With jobs growth being so robust, the unemployment rate has moved down to around 4 percent. Based on my forecast for the economy, I expect the unemployment rate to continue to edge down to 3-1/2 percent by next year. That would be the lowest rate of unemployment recorded in the United States since 1969. What’s happening in the nation as a whole is also happening here in California, where the unemployment rate is already the lowest since 1969.
These low unemployment numbers have many people asking why we’re not seeing greater wage growth, but that number actually has been slowly ratcheting up. And this is consistent with the reports I’ve been hearing from business leaders for a while. As talent becomes increasingly scarce, they’re offering higher wages in a bid to compete for employees. I expect this to intensify as the competition for workers gathers steam.
Wage growth is the perfect segue to discuss inflation. Six years ago, the FOMC set itself the goal of 2 percent inflation. Admittedly, since then, inflation has been running below that mark most of the time. This underrun of our target reflects a number of influences. These include the weak economy following the recession, a strong dollar that reduced the costs of imported goods and services, and some special factors that had a temporary effect on prices in certain categories.
Inflation undershooting its target by a few tenths of a percentage point probably doesn’t sound that concerning to most people. In fact, historically, high and rising inflation has acted as an alarm bell to warn that the economy is on an unsustainable footing. But inflation that’s too low also poses a risk. Very low inflation raises the possibility of deflation—that is, falling prices—which carries with it its own set of problems for the economy. That’s why, as a policymaker, I’m keeping such a close eye on the behavior of inflation, even when the economy is performing so well.
The good news is for most of the past year, inflation has been running closer to 2 percent. With the economy strong, and strengthening further, I expect that we’ll see inflation reach and actually slightly exceed our longer-run 2 percent goal for the next few years.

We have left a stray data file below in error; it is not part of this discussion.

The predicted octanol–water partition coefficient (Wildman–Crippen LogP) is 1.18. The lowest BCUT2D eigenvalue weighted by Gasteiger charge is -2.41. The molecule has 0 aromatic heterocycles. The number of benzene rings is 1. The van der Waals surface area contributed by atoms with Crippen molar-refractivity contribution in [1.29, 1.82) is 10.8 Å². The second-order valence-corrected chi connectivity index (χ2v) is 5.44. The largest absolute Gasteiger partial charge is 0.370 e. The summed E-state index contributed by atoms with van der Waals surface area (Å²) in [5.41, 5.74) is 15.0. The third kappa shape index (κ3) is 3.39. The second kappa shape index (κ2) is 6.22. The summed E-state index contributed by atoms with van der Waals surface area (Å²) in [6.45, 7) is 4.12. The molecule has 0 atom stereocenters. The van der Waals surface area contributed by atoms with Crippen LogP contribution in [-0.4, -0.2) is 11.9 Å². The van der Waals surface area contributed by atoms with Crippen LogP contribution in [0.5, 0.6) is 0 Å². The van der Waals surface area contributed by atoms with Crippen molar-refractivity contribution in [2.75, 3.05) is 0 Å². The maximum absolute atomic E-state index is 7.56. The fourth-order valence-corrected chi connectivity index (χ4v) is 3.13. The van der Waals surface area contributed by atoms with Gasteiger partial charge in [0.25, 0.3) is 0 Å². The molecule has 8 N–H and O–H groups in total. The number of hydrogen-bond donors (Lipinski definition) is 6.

I began by describing a very positive economic outlook of strong growth, low and falling unemployment, and inflation that is closing in on our 2 percent long-run goal. Against this background, the FOMC raised the target range for the federal funds rate by ¼ percentage point at our most recent meeting (Board of Governors 2018a).
We also indicated that we expect further gradual interest rate increases to be appropriate. In particular, our recent projections indicate that the center of the distribution of FOMC projections foresees a total of three to four rate increases this year and further gradual rate increases over the next two years, bringing the target federal funds rate to around 3-1/2 percent by the end of 2020 (Board of Governors 2018b). In my view, this is the right direction for monetary policy.
We are certainly not “due” for a recession, but it’s equally important we keep growth on a sustainable footing to keep the strong economy going as long as possible. This gradual process of removing the monetary stimulus put in during the recession is designed to keep the healthy expansion on track, maintain inflation near our 2 percent goal, and to minimize the risk that the economy could overheat down the road.
Note that the rate increases we have put in place so far have not stalled the economy. In fact, the economy continues to steam ahead. For that reason, I am confident that we can carry on the process of gradually moving interest rates up over the next two years while seeing solid growth and historically low rates of unemployment.
That’s our plan. Of course, even the best-laid plans can go awry when the unexpected happens. Therefore, my approach is to always follow the data very carefully and adjust my recommendations accordingly. If actual growth is paltry, or if there are signs of an economy that’s overheating and inflationary pressures are building too fast, then I’ll reevaluate my position and advocate for adjusting the path of rates accordingly.
To sum up: the outlook is very positive. The economy is on course to be as strong as we have seen in many decades and inflation is moving closer to our target. The challenge for monetary policy is to keep it that way. This is never an easy task, but we are well positioned to achieve our goals, and to respond to any unexpected twists and turns that may lie in the economic road ahead.
John C. Williams is president and chief executive officer of the Federal Reserve Bank of San Francisco.
Bidder, Rhys, Tim Mahedy, and Rob Valletta. 2016. “Trend Job Growth: Where’s Normal?” FRBSF Economic Letter 2016-32 (October 24).
Board of Governors of the Federal Reserve System. 2018a. “Federal Reserve Issues FOMC Statement.” Press release, March 21.
Board of Governors of the Federal Reserve System. 2018b. “FOMC Projections materials, accessible version.” March 21.
Fernald, John. 2016. “What Is the New Normal for U.S. Growth?” FRBSF Economic Letter 2016-30 (October 11).
Hamilton, Brady E., Joyce A. Martin, Michelle J.K. Osterman, Anne K. Driscoll, and Lauren M. Rossen. 2017. “Births: Provisional Data for 2016.” Vital Statistics Rapid Release 2 (June), National Center for Health Statistics.
Rudebusch, Glenn D. 2016. “Will the Economic Recovery Die of Old Age?” FRBSF Economic Letter 2016-03 (February 4).